Laughing Songs: Blake and Wordsworth

  • Mark Storey


In English Bards and Scotch Reviewers (1809) Byron turned the tables on Wordsworth, and equated the bard, in ‘The Idiot Boy’, with the hero of the story; Wordsworth in turn pronounced Byron ‘somewhat cracked’.1 Most of the major Romantic writers laid themselves open to similar charges of folly or lunacy. Blake is the prime example, because he seemed so totally incomprehensible to most of his contemporaries; his madness seemed so overwhelmingly evident both in his life and in his work. B. H. Malkin’s description of him in 1806 as an ‘engraver who might do tolerably well, if he was not mad’ set the tone for much of the contemporary reception.2 If looking through these heated, often outraged, reactions reminds us of the candour and obtuseness of the literary world in the early nineteenth century, it also serves to bring home to us the nature of the issues involved. The established world of order, of decorum, of accepted values, was being threatened; and when the connection between a man’s art and his character was increasingly stressed, the threat was to morality and therefore even more alarming. Small wonder that attacks were as often as not focused on a writer’s character. The Antijacobin Review in 1808 was all for locking Blake away: ‘Whatever license we may allow him as a painter, to tolerate him as a poet would be insufferable’.3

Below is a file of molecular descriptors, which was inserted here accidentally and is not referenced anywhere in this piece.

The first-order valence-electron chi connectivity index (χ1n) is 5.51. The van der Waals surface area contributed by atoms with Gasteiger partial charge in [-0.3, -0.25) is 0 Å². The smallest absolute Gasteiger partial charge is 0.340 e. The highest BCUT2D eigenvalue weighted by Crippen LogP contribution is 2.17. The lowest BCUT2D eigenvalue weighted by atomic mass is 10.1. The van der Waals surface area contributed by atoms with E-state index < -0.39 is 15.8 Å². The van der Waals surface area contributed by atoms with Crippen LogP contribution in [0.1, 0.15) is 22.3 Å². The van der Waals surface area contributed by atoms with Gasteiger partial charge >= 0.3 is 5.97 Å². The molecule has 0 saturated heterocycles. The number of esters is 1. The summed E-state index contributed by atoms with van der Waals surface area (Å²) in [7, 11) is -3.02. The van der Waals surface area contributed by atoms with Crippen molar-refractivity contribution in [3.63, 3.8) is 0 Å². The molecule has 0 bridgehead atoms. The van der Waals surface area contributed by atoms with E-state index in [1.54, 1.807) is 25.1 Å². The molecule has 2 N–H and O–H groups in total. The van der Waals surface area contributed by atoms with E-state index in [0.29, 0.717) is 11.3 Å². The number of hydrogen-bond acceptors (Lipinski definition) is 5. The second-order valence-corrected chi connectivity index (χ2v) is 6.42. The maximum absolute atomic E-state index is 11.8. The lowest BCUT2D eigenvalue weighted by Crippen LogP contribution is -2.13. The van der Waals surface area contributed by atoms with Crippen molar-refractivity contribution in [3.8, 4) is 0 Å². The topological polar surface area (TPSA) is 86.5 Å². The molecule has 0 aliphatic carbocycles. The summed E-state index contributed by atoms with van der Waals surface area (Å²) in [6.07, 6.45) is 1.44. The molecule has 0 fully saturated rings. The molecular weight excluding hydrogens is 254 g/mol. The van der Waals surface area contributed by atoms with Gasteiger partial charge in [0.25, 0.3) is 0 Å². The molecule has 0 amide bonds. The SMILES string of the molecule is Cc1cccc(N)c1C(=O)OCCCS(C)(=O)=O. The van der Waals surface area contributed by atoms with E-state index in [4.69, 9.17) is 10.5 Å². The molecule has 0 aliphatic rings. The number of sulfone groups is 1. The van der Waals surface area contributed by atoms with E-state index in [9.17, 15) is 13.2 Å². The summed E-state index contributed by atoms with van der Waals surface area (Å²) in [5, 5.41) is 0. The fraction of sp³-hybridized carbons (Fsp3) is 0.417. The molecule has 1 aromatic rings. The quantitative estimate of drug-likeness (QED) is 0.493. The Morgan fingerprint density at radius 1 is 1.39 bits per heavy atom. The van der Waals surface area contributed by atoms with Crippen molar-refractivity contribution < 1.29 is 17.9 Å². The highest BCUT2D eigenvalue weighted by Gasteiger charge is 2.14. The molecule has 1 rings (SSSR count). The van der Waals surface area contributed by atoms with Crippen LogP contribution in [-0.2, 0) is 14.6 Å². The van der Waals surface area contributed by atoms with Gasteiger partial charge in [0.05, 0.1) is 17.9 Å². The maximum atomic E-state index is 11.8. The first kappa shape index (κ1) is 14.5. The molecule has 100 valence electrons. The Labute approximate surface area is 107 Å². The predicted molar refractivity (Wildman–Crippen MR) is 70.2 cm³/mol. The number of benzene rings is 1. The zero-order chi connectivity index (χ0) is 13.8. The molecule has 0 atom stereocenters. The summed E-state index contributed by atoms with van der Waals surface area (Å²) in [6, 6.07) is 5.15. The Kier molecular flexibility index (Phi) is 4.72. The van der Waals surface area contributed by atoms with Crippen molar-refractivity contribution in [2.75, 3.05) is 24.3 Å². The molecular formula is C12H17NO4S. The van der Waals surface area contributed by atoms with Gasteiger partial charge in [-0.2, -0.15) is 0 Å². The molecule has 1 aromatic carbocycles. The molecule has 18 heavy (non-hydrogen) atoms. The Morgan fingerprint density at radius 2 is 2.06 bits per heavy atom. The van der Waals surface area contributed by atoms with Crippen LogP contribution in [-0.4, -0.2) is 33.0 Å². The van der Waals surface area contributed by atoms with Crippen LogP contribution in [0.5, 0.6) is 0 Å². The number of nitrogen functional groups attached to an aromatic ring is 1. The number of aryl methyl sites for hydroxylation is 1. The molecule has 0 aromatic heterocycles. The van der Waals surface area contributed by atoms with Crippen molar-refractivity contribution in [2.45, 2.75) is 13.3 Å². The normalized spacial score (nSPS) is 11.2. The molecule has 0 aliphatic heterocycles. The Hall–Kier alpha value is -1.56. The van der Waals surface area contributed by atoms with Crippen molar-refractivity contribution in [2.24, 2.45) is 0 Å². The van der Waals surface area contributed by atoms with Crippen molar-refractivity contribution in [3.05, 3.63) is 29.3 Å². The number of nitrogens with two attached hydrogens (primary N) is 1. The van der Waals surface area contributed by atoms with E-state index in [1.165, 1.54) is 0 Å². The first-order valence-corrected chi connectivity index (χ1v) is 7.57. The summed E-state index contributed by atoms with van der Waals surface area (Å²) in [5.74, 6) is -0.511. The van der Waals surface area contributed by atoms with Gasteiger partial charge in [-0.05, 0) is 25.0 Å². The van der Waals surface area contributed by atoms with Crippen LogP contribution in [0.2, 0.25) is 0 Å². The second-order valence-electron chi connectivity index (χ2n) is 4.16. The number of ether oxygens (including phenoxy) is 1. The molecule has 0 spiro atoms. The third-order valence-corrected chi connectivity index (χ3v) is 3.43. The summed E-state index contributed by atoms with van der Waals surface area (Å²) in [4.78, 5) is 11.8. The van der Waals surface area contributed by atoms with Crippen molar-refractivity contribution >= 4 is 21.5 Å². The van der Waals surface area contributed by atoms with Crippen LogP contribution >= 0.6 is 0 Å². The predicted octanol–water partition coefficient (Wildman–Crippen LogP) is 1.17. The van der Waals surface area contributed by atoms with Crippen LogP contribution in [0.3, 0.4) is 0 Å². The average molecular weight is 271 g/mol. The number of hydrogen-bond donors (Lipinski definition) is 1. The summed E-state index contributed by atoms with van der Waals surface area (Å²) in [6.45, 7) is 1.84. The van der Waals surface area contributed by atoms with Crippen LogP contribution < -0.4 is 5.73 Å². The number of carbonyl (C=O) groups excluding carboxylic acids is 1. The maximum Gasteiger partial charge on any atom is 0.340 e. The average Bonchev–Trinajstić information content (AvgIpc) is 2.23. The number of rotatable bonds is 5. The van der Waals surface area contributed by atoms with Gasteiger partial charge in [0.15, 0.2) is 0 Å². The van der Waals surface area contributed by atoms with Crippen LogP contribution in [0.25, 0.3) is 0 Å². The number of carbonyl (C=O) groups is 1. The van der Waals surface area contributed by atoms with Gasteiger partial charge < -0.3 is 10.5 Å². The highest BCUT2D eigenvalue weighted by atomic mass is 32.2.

Basic Seriousness Conventional Pastoral Ancient Mariner Lyric Poem Beautiful Lyric 
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Copyright information

© Mark Storey 1979

Authors and Affiliations

  • Mark Storey
    • 1
  1. 1.BirminghamUK

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